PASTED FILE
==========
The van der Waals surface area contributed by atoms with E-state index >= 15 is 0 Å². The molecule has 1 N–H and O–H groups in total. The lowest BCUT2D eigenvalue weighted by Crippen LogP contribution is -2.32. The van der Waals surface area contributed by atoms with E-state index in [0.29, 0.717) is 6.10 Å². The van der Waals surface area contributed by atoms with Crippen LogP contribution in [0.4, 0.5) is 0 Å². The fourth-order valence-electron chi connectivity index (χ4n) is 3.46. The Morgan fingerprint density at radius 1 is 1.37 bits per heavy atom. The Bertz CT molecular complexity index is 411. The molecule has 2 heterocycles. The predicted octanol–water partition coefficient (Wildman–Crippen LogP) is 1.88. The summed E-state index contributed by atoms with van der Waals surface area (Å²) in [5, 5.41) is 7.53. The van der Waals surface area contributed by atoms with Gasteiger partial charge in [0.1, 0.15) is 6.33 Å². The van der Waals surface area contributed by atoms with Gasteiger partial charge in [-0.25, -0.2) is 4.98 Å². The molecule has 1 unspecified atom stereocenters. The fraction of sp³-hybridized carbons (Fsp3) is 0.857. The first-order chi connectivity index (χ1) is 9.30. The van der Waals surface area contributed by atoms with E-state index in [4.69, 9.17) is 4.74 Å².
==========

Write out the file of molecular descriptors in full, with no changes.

The van der Waals surface area contributed by atoms with E-state index >= 15 is 0 Å². The molecule has 1 N–H and O–H groups in total. The lowest BCUT2D eigenvalue weighted by Crippen LogP contribution is -2.32. The van der Waals surface area contributed by atoms with E-state index in [0.29, 0.717) is 6.10 Å². The van der Waals surface area contributed by atoms with Crippen LogP contribution in [0.4, 0.5) is 0 Å². The fourth-order valence-electron chi connectivity index (χ4n) is 3.46. The Morgan fingerprint density at radius 1 is 1.37 bits per heavy atom. The Bertz CT molecular complexity index is 411. The molecule has 2 heterocycles. The predicted octanol–water partition coefficient (Wildman–Crippen LogP) is 1.88. The summed E-state index contributed by atoms with van der Waals surface area (Å²) in [5, 5.41) is 7.53. The van der Waals surface area contributed by atoms with Gasteiger partial charge in [0.1, 0.15) is 6.33 Å². The van der Waals surface area contributed by atoms with Gasteiger partial charge in [-0.25, -0.2) is 4.98 Å². The molecule has 1 unspecified atom stereocenters. The fraction of sp³-hybridized carbons (Fsp3) is 0.857. The first-order chi connectivity index (χ1) is 9.30. The van der Waals surface area contributed by atoms with E-state index in [4.69, 9.17) is 4.74 Å².